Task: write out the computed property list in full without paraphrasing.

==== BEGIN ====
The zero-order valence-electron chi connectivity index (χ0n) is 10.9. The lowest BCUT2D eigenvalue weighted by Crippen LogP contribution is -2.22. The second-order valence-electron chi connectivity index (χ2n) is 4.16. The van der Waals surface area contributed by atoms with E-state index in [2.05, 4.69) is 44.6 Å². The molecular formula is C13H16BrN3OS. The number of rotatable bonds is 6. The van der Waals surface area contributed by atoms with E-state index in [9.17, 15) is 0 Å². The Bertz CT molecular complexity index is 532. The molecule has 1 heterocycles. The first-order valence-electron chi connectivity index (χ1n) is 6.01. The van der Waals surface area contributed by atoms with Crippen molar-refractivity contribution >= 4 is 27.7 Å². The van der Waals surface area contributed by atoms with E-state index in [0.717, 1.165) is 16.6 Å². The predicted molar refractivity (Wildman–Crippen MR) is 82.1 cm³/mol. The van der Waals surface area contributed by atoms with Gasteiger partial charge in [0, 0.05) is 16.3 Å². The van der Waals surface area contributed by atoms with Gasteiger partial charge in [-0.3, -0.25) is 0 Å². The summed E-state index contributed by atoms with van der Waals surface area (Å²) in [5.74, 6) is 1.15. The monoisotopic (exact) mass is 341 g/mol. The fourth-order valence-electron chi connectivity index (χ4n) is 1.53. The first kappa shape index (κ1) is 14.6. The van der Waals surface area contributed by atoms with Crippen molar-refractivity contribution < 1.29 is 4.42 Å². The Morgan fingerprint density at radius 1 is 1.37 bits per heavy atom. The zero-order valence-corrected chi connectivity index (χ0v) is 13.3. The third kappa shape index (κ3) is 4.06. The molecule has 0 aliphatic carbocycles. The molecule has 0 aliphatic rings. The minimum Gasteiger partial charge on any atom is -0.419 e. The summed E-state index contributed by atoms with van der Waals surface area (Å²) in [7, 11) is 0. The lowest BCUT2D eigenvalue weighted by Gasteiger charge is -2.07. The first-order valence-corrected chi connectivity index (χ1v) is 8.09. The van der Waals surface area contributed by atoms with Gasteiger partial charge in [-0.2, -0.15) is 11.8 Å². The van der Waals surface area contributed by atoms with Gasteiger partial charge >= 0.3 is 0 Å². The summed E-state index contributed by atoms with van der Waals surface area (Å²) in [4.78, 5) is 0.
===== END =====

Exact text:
The zero-order valence-electron chi connectivity index (χ0n) is 10.9. The lowest BCUT2D eigenvalue weighted by Crippen LogP contribution is -2.22. The second-order valence-electron chi connectivity index (χ2n) is 4.16. The van der Waals surface area contributed by atoms with E-state index in [2.05, 4.69) is 44.6 Å². The molecular formula is C13H16BrN3OS. The number of rotatable bonds is 6. The van der Waals surface area contributed by atoms with E-state index in [9.17, 15) is 0 Å². The Bertz CT molecular complexity index is 532. The molecule has 1 heterocycles. The first-order valence-electron chi connectivity index (χ1n) is 6.01. The van der Waals surface area contributed by atoms with Crippen molar-refractivity contribution >= 4 is 27.7 Å². The van der Waals surface area contributed by atoms with E-state index in [0.717, 1.165) is 16.6 Å². The predicted molar refractivity (Wildman–Crippen MR) is 82.1 cm³/mol. The van der Waals surface area contributed by atoms with Gasteiger partial charge in [0, 0.05) is 16.3 Å². The van der Waals surface area contributed by atoms with Gasteiger partial charge in [-0.3, -0.25) is 0 Å². The summed E-state index contributed by atoms with van der Waals surface area (Å²) in [5.74, 6) is 1.15. The monoisotopic (exact) mass is 341 g/mol. The fourth-order valence-electron chi connectivity index (χ4n) is 1.53. The first kappa shape index (κ1) is 14.6. The van der Waals surface area contributed by atoms with Crippen molar-refractivity contribution < 1.29 is 4.42 Å². The Morgan fingerprint density at radius 1 is 1.37 bits per heavy atom. The zero-order valence-corrected chi connectivity index (χ0v) is 13.3. The third kappa shape index (κ3) is 4.06. The molecule has 0 aliphatic carbocycles. The molecule has 0 aliphatic rings. The minimum Gasteiger partial charge on any atom is -0.419 e. The summed E-state index contributed by atoms with van der Waals surface area (Å²) in [7, 11) is 0. The lowest BCUT2D eigenvalue weighted by Gasteiger charge is -2.07. The first-order valence-corrected chi connectivity index (χ1v) is 8.09. The van der Waals surface area contributed by atoms with Gasteiger partial charge in [-0.2, -0.15) is 11.8 Å². The van der Waals surface area contributed by atoms with Gasteiger partial charge >= 0.3 is 0 Å². The summed E-state index contributed by atoms with van der Waals surface area (Å²) in [4.78, 5) is 0.